FCA!35 also boasts the live return of Frampton’s 1954 Les Paul Custom “Black Beauty” that was presumed lost in a plane crash in 1980. Frampton had his Les Paul Custom returned late in 2011. Read the whole story of Peter Frampton’s 1954 Gibson Les Paul Custom here.
The guitar is now repaired, and does appear on FCA!35. “The first time it comes into play is “Doobie Wah.” It’s on 50% at least,” says Frampton.
It’s an amazing tale of a lost guitar – now it’s back with you, is it holding up well?
Oh, yeah. I made a rule that we’d only change it if necessary. The electronics weren’t working, so I took a liberty there to replace it with New Old Stock (NOS). Volume pots, pickups, capacitors, wiring… it took some doing. But there was very little on the body that needed doing. I could have refinished it, but that would be sacrilegious I think?
It’s been cleaned up, but it still has its battle scars. The back of the neck was a little dented – I’ve had some cosmetic work done there.
And it’s singed around the headstock – the guitar with the singe on top! There’s no edging around the top of the headstock, it was melted in the heat of the plane fire. But it’s an interesting-looking piece now. I’ll never refinish it now – it needs to show its battle scars.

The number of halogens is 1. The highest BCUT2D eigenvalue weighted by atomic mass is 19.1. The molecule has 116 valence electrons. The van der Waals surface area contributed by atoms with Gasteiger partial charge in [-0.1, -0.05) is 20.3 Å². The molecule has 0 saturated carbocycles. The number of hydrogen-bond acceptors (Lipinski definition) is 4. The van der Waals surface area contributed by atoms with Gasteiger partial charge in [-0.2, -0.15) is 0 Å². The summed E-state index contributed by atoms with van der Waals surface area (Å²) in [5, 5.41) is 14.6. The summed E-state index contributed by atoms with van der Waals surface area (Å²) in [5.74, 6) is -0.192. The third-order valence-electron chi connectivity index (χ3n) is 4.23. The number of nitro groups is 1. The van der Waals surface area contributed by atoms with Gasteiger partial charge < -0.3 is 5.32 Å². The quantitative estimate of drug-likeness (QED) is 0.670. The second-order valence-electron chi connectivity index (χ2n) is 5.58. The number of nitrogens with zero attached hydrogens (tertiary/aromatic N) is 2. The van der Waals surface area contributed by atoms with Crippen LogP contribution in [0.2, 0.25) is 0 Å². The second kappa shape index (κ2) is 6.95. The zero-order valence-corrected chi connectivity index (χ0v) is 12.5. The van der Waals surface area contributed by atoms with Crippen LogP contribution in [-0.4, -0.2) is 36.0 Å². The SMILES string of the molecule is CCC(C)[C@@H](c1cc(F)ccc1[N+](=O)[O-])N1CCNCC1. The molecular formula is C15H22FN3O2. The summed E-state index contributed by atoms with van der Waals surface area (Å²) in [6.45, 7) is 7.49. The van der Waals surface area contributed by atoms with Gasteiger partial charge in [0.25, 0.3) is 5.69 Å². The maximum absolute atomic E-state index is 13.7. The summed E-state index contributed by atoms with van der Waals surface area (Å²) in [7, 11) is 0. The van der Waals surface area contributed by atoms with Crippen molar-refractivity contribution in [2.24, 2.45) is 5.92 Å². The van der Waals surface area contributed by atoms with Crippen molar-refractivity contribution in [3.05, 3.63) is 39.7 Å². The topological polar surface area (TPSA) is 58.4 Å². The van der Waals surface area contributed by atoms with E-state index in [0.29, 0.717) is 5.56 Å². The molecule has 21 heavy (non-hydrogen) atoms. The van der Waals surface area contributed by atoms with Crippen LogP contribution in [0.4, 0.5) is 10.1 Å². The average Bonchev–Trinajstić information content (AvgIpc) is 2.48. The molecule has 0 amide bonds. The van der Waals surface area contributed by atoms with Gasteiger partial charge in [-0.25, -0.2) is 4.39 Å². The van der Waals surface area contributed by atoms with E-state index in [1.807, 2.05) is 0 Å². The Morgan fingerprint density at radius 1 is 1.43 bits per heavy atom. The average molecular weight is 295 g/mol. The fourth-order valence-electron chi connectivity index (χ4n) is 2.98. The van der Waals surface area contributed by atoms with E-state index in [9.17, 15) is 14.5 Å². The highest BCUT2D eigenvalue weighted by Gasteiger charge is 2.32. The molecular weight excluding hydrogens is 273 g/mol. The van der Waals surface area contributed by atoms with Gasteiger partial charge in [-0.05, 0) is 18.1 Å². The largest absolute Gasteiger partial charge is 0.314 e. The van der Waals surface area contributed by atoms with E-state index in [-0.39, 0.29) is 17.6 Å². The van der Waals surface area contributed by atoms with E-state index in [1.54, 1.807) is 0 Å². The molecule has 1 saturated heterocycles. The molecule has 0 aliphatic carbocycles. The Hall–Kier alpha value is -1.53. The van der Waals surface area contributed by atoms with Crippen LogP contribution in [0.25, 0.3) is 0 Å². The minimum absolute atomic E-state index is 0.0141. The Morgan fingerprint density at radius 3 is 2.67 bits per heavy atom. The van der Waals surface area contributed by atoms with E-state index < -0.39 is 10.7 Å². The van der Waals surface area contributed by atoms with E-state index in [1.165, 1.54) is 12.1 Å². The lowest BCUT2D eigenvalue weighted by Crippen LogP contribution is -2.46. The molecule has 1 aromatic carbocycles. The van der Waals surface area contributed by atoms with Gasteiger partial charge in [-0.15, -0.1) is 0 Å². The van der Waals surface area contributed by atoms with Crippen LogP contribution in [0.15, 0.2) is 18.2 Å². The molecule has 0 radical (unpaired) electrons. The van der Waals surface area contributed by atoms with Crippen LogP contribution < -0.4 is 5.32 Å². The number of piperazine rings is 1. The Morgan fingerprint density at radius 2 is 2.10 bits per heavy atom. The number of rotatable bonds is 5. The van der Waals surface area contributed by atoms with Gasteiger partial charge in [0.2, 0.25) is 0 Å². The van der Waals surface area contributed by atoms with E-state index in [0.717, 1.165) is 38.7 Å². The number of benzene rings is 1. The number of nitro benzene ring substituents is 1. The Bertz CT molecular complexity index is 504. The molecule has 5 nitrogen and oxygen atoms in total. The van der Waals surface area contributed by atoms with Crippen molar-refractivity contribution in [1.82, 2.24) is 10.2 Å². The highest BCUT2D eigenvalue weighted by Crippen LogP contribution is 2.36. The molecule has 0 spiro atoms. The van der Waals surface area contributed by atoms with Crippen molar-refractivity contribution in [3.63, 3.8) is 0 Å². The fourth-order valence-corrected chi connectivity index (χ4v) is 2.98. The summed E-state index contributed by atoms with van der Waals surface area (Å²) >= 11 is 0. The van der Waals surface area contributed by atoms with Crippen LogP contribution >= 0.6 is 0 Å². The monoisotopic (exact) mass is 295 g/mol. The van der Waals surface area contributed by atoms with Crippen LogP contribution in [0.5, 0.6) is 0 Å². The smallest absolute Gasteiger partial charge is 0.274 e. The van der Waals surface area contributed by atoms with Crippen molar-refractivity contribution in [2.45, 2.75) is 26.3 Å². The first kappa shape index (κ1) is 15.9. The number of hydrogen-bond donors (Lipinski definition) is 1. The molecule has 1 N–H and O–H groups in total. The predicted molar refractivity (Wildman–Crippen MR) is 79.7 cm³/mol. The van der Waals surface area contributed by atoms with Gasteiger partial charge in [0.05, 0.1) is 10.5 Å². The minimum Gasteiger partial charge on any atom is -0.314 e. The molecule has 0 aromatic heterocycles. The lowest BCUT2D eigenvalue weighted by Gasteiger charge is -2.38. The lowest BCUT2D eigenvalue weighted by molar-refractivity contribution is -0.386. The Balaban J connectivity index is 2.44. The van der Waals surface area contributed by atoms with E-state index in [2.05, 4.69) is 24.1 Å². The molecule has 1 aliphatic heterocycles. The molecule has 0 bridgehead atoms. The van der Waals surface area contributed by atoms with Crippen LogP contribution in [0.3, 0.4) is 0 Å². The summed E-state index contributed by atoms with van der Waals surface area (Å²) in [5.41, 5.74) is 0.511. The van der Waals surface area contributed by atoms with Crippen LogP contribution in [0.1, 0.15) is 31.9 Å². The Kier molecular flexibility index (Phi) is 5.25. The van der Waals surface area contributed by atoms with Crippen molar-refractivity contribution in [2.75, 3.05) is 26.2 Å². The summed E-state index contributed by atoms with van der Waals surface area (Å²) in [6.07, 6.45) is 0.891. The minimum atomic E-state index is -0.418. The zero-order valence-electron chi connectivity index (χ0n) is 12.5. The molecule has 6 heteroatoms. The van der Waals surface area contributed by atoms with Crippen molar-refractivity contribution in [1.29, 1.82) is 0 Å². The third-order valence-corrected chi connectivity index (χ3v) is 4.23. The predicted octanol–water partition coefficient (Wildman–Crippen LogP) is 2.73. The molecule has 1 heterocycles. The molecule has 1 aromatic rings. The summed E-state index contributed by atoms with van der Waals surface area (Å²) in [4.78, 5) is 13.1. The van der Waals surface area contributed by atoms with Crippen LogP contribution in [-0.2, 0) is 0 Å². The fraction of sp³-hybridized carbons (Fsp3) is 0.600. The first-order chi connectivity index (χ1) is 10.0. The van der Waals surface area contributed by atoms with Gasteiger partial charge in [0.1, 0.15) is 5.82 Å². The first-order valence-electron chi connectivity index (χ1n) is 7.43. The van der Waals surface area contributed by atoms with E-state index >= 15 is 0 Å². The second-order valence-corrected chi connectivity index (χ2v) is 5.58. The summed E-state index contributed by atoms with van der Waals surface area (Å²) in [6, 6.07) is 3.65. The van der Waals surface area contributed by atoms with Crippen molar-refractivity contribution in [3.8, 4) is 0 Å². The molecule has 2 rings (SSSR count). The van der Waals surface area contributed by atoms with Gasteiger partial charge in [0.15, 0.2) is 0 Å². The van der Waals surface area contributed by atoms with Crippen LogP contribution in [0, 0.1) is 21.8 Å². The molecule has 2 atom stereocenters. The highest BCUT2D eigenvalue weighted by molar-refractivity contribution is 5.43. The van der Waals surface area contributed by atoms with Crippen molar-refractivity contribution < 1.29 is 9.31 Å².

As the guitar you used for most of the 1970s, and the one pictured on the original Frampton Comes Alive!album, it must have a lot of sentimental value?
“Oh, yes. From 1970 to 1980, it was there. And the most that ever happened to me was during those 10 years. It’s a legendary guitar because it’s on that LP cover. But there’s also something about that that guitar, when I play it on those original songs…
The first day I brought it to rehearsals, I changed guitars a bit. Mostly, it was the Gibson Custom Peter Frampton Les Paul made for me by Gibson. But when I played the original, everybody would just smile! It just has the sound! I think it’s unique. It’s not necessarily the best Les Paul in the world, I’ve never said that. It just has something.
It doesn’t have a maple top, like most Les Pauls do. It’s a 1954 ‘Black Beauty’, but is solid mahogany. But it was very light mahogany… unusual. When I got it back after 32 years, I just felt the weight and thought: this is my guitar.
And does it sound different to you?